Food Industry Urges Caution in Regulating Ultra-Processed Foods

by Ella

In a meeting with a panel of nutrition experts appointed by the federal government to advise on the upcoming revision of national dietary guidelines, representatives from the food industry expressed concerns over what they perceive as excessive scrutiny on the health impacts of ultra-processed foods. This category encompasses a wide range of foods, from hot dogs and chicken nuggets to cookies and potato chips.

Stakeholders, including frozen food producers, the meat industry, and a coalition representing the bakery, candy, corn syrup, and sugar sectors, along with the Consumer Brands Association, which counts General Mills, Kellogg’s, and Hostess among its members, conveyed apprehensions regarding the heightened focus on ultra-processed foods by regulatory bodies.


Last April, federal regulators announced that the nutrition panel responsible for reviewing the latest nutritional research and recommending changes to dietary guidelines every five years would examine the connection between ultra-processed foods and weight gain as part of its review.


For some, this review appeared warranted and long overdue. Multiple studies have indicated that ultra-processed foods account for more than half of the daily calorie intake for many Americans. Clinical research has also linked these foods to adverse health outcomes, including cognitive decline, weight gain, specific cancers, and type 2 diabetes.


However, the North American Meat Institute, representing companies such as Hormel and Johnsonville, asserted that “the scientific evaluation of the role of ultra-processed foods in health outcomes is premature” and that “classifying foods as ultra-processed oversimplifies the complex issue and is not appropriate for the dietary guidelines.”


Several representatives from the food industry contended that food processing should be acknowledged for its positive impact. Allison Cooke, a vice president at the Corn Refiners Association, representing the Food and Beverage Issue Alliance, which the corn refiners group leads, stated, “Food processing can provide benefits to products, including food safety and security, improved nutrition, reducing food waste, permitting food diversity, and offering convenience and affordability.”

This debate mirrors discussions occurring worldwide on how to address the issue of ultra-processed foods. Countries ranging from Brazil to Nordic nations have contemplated recommending limits on consumption. The challenge lies in defining and categorizing ultra-processed foods, with the commonly used classification system endorsed by the World Health Organization facing criticism for being overly broad.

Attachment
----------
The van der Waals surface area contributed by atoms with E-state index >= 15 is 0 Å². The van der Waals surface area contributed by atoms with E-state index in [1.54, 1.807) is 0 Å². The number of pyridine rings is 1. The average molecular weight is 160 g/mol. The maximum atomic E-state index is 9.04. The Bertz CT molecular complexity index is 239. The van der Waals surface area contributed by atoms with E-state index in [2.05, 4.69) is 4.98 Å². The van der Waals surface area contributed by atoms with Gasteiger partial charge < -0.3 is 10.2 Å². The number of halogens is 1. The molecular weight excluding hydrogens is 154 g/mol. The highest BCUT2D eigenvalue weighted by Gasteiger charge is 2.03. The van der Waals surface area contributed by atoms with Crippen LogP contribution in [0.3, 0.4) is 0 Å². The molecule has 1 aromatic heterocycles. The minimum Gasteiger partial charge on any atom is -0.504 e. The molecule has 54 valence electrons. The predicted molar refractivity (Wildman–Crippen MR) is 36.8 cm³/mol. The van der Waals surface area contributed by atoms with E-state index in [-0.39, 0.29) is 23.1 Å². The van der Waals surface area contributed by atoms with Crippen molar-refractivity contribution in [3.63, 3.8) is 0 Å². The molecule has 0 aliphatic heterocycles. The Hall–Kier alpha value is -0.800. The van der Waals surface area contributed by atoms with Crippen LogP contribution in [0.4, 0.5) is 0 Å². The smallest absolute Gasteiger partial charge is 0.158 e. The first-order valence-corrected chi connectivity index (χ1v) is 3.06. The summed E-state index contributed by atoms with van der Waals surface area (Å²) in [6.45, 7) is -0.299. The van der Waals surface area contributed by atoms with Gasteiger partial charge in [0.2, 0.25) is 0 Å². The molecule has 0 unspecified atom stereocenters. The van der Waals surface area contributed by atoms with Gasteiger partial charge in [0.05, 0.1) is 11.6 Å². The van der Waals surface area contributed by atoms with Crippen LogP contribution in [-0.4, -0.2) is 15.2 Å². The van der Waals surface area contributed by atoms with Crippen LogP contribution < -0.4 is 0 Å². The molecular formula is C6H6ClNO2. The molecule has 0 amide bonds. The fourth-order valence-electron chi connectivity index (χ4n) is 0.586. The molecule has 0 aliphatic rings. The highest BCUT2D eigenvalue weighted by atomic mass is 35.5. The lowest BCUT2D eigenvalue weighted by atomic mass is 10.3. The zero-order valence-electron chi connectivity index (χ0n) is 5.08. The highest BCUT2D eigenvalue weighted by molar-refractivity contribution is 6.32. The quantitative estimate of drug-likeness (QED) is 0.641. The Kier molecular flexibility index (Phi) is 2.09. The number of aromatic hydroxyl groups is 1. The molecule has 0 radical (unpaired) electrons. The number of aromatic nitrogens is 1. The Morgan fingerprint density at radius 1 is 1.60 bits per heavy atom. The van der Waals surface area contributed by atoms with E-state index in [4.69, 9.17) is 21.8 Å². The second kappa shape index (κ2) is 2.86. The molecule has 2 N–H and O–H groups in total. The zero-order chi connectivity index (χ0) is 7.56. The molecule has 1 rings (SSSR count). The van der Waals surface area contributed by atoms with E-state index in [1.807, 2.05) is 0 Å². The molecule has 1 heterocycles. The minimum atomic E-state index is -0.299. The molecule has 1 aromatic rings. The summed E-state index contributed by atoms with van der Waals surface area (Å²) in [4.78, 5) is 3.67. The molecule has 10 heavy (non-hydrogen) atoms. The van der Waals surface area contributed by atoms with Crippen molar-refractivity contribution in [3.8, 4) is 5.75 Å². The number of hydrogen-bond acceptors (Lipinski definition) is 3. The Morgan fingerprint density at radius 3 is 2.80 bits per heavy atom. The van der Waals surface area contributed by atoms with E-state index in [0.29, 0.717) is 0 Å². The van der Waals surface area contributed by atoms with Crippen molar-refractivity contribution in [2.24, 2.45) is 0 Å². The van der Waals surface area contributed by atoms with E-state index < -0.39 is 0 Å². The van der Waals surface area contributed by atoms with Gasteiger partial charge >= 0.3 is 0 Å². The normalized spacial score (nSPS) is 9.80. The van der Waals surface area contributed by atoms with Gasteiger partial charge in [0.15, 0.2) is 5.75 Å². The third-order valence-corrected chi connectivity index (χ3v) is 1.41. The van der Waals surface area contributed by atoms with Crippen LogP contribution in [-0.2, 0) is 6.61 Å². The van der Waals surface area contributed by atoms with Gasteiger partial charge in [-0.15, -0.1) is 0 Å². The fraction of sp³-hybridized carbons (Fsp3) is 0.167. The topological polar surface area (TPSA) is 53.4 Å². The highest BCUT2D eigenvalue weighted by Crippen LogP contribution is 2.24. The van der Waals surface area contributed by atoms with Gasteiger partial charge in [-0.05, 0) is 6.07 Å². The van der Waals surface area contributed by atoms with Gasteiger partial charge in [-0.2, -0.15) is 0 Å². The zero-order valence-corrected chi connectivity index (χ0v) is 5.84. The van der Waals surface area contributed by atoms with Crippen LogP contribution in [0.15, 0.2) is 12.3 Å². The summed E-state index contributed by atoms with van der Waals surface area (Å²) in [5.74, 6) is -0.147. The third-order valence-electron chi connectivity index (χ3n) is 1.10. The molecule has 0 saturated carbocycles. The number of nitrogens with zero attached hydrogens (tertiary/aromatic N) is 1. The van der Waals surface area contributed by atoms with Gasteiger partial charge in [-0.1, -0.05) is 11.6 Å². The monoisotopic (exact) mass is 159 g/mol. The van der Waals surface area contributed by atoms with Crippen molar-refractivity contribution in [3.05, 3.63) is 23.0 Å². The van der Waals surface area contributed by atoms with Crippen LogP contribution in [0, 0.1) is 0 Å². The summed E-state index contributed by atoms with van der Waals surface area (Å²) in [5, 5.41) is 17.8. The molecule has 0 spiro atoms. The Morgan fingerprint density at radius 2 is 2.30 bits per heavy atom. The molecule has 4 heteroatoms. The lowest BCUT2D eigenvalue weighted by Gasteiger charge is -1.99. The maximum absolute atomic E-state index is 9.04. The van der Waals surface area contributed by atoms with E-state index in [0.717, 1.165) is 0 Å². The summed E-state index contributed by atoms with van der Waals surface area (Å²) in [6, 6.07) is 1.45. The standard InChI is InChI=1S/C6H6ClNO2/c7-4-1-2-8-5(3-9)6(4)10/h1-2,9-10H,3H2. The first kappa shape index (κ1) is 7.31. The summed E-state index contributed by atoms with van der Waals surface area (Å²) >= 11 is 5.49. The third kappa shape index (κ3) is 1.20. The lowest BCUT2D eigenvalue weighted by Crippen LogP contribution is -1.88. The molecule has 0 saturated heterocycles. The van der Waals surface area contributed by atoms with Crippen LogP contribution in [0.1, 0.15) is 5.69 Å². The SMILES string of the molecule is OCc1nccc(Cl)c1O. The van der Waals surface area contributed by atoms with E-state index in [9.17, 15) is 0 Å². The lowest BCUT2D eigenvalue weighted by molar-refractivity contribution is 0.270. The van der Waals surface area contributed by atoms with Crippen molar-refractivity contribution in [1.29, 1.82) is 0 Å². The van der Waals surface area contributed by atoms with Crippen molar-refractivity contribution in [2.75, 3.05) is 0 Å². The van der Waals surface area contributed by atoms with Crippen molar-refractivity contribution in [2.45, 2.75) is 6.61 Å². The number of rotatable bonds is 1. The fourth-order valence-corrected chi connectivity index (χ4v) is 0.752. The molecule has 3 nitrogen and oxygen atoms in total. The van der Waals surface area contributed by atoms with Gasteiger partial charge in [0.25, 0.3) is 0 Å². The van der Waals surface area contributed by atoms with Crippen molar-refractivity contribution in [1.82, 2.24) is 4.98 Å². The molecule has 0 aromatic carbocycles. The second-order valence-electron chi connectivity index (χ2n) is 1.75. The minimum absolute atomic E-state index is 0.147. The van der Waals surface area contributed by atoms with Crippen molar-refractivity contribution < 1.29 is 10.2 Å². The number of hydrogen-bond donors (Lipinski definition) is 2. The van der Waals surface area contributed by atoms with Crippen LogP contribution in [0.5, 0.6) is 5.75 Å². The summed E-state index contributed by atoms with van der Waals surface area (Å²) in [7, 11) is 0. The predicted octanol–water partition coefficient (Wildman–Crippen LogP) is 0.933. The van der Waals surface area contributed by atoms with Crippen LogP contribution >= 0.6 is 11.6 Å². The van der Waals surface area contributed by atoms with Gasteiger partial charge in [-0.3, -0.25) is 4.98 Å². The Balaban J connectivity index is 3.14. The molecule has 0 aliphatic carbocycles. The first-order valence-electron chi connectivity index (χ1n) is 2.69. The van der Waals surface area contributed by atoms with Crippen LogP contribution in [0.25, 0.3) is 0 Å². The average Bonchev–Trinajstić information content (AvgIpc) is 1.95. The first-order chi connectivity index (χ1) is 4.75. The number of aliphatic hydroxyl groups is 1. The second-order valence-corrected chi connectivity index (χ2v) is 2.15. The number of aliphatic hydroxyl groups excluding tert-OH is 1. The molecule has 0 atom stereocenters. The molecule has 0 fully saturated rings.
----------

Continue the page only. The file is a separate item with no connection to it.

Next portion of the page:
The Soy Nutrition Institute Global, representing soy food companies, expressed concerns that even foods like tofu could be labeled as ultra-processed, a notion disputed by Mark Messina, director of nutrition science and research for the group, who stated, “The idea that tofu, a food that has been consumed for centuries, warrants the same … classification as Twinkies defies common sense.”

While the sugar association did not directly address the ultra-processing debate, it emphasized that “evidence shows that a singular focus on sugar reduction over the past twenty years has not reduced obesity.”

The impact of these public comments on the panel’s final recommendations, slated for release in late next year, remains uncertain.

The meeting on Tuesday also witnessed heated exchanges on other dietary issues. Advocates for plant-based diets clashed with representatives from the meat and dairy industries. A dairy farmer and dietician argued that “dairy foods make a positive impact on healthy living,” while a former Olympian contended that the current dietary guidelines’ emphasis on dairy was “culturally insensitive and even racist,” as lactose intolerance is prevalent among a majority of Black Americans.

In another exchange, a physician promoting plant-based diets argued that Americans consume more protein than necessary, a viewpoint countered by a representative of the National Pork Board who asserted that pork could “enrich the diets of those who may not be able to get nutrient-dense meals.



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